Even if you don't actively theme your phone, you do actively lay out your home screen. Layouts are the way you arrange the apps and widgets on your home screen. We don't talk about them nearly as much when theming as we should. In fact, I try to avoid specific layouts in my themes so they are more accessible to users of varying tastes. But layouts are important, whether you intend to theme your phone or not.
Some people like their home screen to have as little on it as possible. Some people want everything on the home screen they possibly can squeeze in there. Some people are a little of column A and a little of column B, because we believe that the space on our home screen is meant to be used, but we don't need/want to cover up every inch of it. No matter which camp you fall in, all of us can benefit from seeing the differences and the benefits of each approach.
Heavy home screens
These are without a doubt the most prevalent layouts in the mobile space, in part because these layouts look a lot like how Windows Phone and iOS home screens look: a vast sea of app icons and (maybe) widgets. For users who have recently migrated from one of these platforms, or users on their first smartphone, this busy layout is a taste of the familiar, like the desktop they save everything to at home.
Because everything important is in one place, these users spend little time digging through apps they don't frequently use in their app drawer. It keeps some users focused on the apps they need to use, rather than getting sucked in by an app that catches their eye in the drawer. If there are widgets here, they're usually a clock, some settings toggles, and maybe a weather widget.
Despite the time-consuming look of these home screens, these layouts are usually the quickest to come together: drag everything you need to the home screen and maybe sort them. However, busy home screens also don't leave much space open for gestures beyond a double-tap.
These layouts may look chaotic to the untrained eye, but to the user who set them, everything has a place and they know where that place is. When theming a heavy home screen like these, stick to simple wallpapers without a single area of focus. Icon packs are especially important here as the screen is covered in apps. If you use a lot of obscure apps that are unlikely to be themed in icon packs, alternative icons and filters for unthemed icons matter.
Minimalist home screens
At the other end of the home screen spectrum lie screens with as little on them as possible. Minimalist home screens are tidy, they are simple, they are here to stay out of the way and let you get what you need to do done. The default layout on most third-party launchers, and even some manufacturer launchers like Google Now Launcher, lean towards the minimalist side so as to not overwhelm new users.
Sometimes, their home screen will be completely clear, just a small array of apps in the dock and a wallpaper that's easy on the eyes. Maybe there's a single widget at the top with the time and weather, or maybe another row of apps above the dock, but that's it. While this makes it easier to find the few apps that are there, this does mean that you'll dip into your app drawer more often, so app drawer organization becomes much more important.
Folders allow many of us to cheat, giving us a clean look on the home screen while still offering more apps outside the app drawer. When theming a lean home screen, you have much more freedom with your wallpaper, as that will be the most prominent element on your screen.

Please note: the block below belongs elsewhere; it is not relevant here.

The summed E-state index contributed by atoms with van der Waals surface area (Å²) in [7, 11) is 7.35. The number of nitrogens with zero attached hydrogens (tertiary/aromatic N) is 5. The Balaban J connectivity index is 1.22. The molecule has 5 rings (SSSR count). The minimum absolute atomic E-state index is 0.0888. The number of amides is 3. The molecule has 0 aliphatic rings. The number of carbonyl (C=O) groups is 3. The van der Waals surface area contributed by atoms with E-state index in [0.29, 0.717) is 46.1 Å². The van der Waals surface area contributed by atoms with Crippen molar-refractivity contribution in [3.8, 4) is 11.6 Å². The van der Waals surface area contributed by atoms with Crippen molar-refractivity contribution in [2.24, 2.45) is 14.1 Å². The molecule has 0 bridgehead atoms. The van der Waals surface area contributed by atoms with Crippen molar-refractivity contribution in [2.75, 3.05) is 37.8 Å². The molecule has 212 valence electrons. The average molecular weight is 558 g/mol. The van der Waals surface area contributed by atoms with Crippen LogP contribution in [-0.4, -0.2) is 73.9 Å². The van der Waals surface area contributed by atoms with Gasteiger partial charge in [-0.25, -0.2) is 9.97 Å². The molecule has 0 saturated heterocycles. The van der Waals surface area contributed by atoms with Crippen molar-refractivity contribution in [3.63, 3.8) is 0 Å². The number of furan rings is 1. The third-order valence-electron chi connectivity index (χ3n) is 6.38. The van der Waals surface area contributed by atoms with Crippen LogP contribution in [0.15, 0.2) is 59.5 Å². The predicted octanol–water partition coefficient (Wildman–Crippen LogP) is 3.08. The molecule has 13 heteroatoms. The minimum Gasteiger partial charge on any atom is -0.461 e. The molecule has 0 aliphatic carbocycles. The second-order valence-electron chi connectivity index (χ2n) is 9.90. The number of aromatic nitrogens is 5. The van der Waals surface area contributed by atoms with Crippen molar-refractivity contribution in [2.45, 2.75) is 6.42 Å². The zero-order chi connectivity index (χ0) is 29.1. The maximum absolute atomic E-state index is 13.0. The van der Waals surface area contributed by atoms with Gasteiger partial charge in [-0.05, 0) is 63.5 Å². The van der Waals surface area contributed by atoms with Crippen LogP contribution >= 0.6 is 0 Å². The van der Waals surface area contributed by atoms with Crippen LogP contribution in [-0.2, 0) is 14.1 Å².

The need for your icon pack to compliment the wallpaper is higher with these layouts because the few apps that are there stand out more. Widgets with clear backgrounds play especially well with minimalist layouts, but a bright, custom widget can also serve as a bit of a statement.
Mixed home screens
Mixed home screens try to strike a balance between the shelves of shortcuts and the emptiness of a minimal layout. These layouts can skew busy or simple, trying to make the most of the space given to them without overcrowding things. When building themes for myself or the site, this is the layout category I strive for.
The key to a well-balanced layout is defining the space you do and do not want to use. If you've got a phablet and don't want to strain yout thumbs reaching for that top row, keep your folders and icons down low while leaving the top for glanceable widgets, or leaving it open to show off your wallpaper. I usually keep the middle open on my themes, both to let my wallpaper shine through and to have an open space for gestures.
Because mixed layouts are somewhat built around their device or wallpaper, they'll adapt to most themes you throw at them. If your wallpaper is busy in the middle of your screen, lay out your elements on the top and bottom of the screen. If your wallpaper features a character's profile on the left side, keep your apps and widgets to the right.
The key here is being flexible with your element placement and playing around with your layout until you find what works for you.
Beyond these three broad categories for home screen layouts, there are many more precise flavors and variants to try, and there's a method to the madness for each and every one. My dock consists of six folders and a phone. A friend of mine hides almost every app and just uses search to pull them up.
How do you make order out of the chaos on your home screen? We're always looking for ideas. Share your layout with us in the comments below, and stay tuned for more theming tips and tricks here on Android Central.
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Ara Wagoner was a staff writer at Android Central. She themes phones and pokes YouTube Music with a stick. When she's not writing about cases, Chromebooks, or customization, she's wandering around Walt Disney World. If you see her without headphones, RUN. You can follow her on Twitter at @arawagco.